Vardlokur… spirit fastenings….what locks the spirit in under the power of the summoner

Vardlokkur… guardian spirit enticements….what lures the spirits to be present

Ref: Eriks saga Rauda Jansson’s 1944 edition

Vard is the stem (used in compounds) derived from vǫrδr 'guard, watch, protector’. In so far as the word designates a spirit it must therefore be a 'guardian spirit’; such a use is found in modern Norwegian vord and Swedish vård (Pering 1941, 131-4). Thus an independent spirit is implied, who in some way acts as the guardian of the summoner. The plural form -lok(k)ur is to be explained as referring to the kvoeði as a collection of verses. Forms with both k and kk occur in the MSS, making two etymologies possible: lokur is the fern. pi. of loka ‘fastening’; lokkur is not recorded as an independent noun: we must assume it is a fern. pi. noun from the verb lokka ‘entice’, thus ‘enticements’.Two meanings for varôlok(k)ur are therefore possible: ‘guardian spirit fastenings’, i.e. what ‘locks the spirits in’, under the power of the summoner; and ‘guardian spirit enticements’ — the song entices the spirits to be present; it is in this sense that the author of Eiriks saga appears to have taken the word. There is little difference between these interpretations in practice, as the implied effect of summoning the spirits for consultation is the same.

Strömbäck (1935, 138) argues that the meaning is the 'free-soul’ sent out by the seiðkona. He cites the parallel between the one girl in the Norse account who recites the verse, and the single girl in the Lapp accounts w ho is responsible for recalling the shaman’s spirit. However, that there is only one girl singing in Eiriks saga is specifically mentioned as unusual, and her role there is clearly not to recall the seiðkona’s spirit. Moreover, there seems no reason why a free soul should be designated by a word meaning 'guardian', for which nomenclature no evidence exists from the Old Norse period (later uses of vǫrδr, as noted by de Vries (AR § 160), no doubt result from confusion betw een independent spirits and the soul, probably under the influence of Christian antipathy to the idea of independent spirits employed by witches).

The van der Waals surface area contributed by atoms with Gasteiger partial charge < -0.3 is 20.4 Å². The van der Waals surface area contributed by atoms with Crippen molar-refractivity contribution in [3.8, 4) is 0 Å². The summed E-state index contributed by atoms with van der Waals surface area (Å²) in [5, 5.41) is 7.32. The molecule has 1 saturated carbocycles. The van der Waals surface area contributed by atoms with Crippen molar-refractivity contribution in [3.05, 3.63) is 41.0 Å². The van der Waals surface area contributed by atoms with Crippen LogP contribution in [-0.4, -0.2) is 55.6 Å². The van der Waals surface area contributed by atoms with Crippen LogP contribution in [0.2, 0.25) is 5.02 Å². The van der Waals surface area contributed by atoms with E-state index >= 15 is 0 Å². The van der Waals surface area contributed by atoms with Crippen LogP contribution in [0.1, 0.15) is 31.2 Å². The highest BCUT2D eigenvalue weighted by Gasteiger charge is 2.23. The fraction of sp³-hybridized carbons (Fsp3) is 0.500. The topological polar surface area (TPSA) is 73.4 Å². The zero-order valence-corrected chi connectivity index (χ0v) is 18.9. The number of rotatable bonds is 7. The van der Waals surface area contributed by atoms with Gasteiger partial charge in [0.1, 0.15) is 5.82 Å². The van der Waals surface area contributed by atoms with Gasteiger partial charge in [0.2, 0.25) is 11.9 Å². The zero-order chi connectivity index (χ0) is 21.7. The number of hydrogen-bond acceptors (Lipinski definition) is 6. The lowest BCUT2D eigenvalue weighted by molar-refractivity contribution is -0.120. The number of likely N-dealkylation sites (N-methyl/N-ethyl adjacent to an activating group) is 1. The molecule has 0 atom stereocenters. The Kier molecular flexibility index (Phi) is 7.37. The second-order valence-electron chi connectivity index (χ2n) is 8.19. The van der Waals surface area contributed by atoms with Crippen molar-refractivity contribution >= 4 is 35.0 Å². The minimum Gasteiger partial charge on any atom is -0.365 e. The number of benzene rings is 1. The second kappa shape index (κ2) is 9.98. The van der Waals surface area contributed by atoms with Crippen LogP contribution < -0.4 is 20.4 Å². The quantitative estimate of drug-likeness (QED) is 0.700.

In Gg 7 Gróa sings a charm called 'Urdr’s lokur : lokur here implies the sense 'spells’; the poet also plays on the sense of 'lock, hold fast’, for the next word is halda ‘hold, keep safe’. Urdar lokur is similar in sound to varðlokur, it is likely that the poet has deliberately remodelled a no longer understood traditional word vardlokur (or perhaps by an even closer *varδarlokur: in com pound forms the genitive ( vardar) could as well be used as the stem (vard)) bringing in fate in the person of Urðr (the poet’s mention of Urôr is deliberate: she is m entioned again at the end of the poem , indicating a structural use of fate)Young girls were in my opinion selected and trained from a very early age as all the knowledge of her mentor took many years to master and become accomplished in. This remains in vast contrast to the 101 vodoun later day occult role players who attempt to pass themselves off today as seiδkonas after only a few choice lessons at play-acting being possessed by a late Iron Age  Nordic god/goddess on a so called improvised "High-Chair". What is important to know is that the Greenland Saga does nor support modern day claims of being possessed or falling into a trance spirit possession state. This is a hybrid modern addition and noting to do with the seerest of that account. It's pure fabrication. Note also that the knowledge of these early holy healers varied by time, place and personal experiences of each and ever historical Vǫlva. Just as there are really good doctors out there today as well as  some lesser talented ones~when you consider for a minute that modern medicines and treatments was done by trial and error over several generations, the same must have also applied back to those early days..